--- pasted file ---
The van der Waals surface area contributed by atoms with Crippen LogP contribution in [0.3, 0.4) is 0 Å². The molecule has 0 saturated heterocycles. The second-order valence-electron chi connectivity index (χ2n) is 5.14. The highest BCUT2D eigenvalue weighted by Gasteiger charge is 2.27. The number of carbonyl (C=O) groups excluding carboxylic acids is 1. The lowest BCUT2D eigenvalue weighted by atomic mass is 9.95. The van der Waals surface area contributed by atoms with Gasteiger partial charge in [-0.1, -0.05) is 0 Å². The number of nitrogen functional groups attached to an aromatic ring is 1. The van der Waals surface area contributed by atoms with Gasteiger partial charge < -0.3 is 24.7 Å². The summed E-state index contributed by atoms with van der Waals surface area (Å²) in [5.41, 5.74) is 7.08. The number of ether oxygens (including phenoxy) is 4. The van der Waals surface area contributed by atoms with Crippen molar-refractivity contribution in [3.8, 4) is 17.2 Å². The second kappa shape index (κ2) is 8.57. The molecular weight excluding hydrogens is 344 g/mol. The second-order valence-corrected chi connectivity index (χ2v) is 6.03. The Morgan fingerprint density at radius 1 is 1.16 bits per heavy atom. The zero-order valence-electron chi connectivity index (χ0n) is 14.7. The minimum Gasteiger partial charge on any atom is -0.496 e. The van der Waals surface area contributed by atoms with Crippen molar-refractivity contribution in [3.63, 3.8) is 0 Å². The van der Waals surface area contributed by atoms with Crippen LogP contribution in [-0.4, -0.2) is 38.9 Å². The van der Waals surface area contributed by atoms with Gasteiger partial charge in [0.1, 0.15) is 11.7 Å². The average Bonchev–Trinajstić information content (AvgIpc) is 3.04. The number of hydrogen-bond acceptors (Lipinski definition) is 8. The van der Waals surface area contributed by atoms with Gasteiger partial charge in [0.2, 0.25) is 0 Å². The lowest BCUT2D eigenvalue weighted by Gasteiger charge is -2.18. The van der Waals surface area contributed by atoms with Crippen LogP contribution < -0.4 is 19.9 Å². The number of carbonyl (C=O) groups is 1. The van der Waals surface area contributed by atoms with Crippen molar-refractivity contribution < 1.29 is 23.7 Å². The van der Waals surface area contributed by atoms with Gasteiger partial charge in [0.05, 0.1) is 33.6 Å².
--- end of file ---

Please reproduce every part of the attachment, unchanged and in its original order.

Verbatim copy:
The van der Waals surface area contributed by atoms with Crippen LogP contribution in [0.3, 0.4) is 0 Å². The molecule has 0 saturated heterocycles. The second-order valence-electron chi connectivity index (χ2n) is 5.14. The highest BCUT2D eigenvalue weighted by Gasteiger charge is 2.27. The number of carbonyl (C=O) groups excluding carboxylic acids is 1. The lowest BCUT2D eigenvalue weighted by atomic mass is 9.95. The van der Waals surface area contributed by atoms with Gasteiger partial charge in [-0.1, -0.05) is 0 Å². The number of nitrogen functional groups attached to an aromatic ring is 1. The van der Waals surface area contributed by atoms with Gasteiger partial charge < -0.3 is 24.7 Å². The summed E-state index contributed by atoms with van der Waals surface area (Å²) in [5.41, 5.74) is 7.08. The number of ether oxygens (including phenoxy) is 4. The van der Waals surface area contributed by atoms with Crippen molar-refractivity contribution in [3.8, 4) is 17.2 Å². The second kappa shape index (κ2) is 8.57. The molecular weight excluding hydrogens is 344 g/mol. The second-order valence-corrected chi connectivity index (χ2v) is 6.03. The Morgan fingerprint density at radius 1 is 1.16 bits per heavy atom. The zero-order valence-electron chi connectivity index (χ0n) is 14.7. The minimum Gasteiger partial charge on any atom is -0.496 e. The van der Waals surface area contributed by atoms with Crippen molar-refractivity contribution in [3.63, 3.8) is 0 Å². The van der Waals surface area contributed by atoms with Crippen LogP contribution in [-0.4, -0.2) is 38.9 Å². The van der Waals surface area contributed by atoms with Gasteiger partial charge in [0.1, 0.15) is 11.7 Å². The average Bonchev–Trinajstić information content (AvgIpc) is 3.04. The number of hydrogen-bond acceptors (Lipinski definition) is 8. The van der Waals surface area contributed by atoms with Gasteiger partial charge in [0.2, 0.25) is 0 Å². The lowest BCUT2D eigenvalue weighted by Gasteiger charge is -2.18. The van der Waals surface area contributed by atoms with Crippen LogP contribution < -0.4 is 19.9 Å². The number of carbonyl (C=O) groups is 1. The van der Waals surface area contributed by atoms with Crippen molar-refractivity contribution < 1.29 is 23.7 Å². The van der Waals surface area contributed by atoms with Gasteiger partial charge in [0.05, 0.1) is 33.6 Å².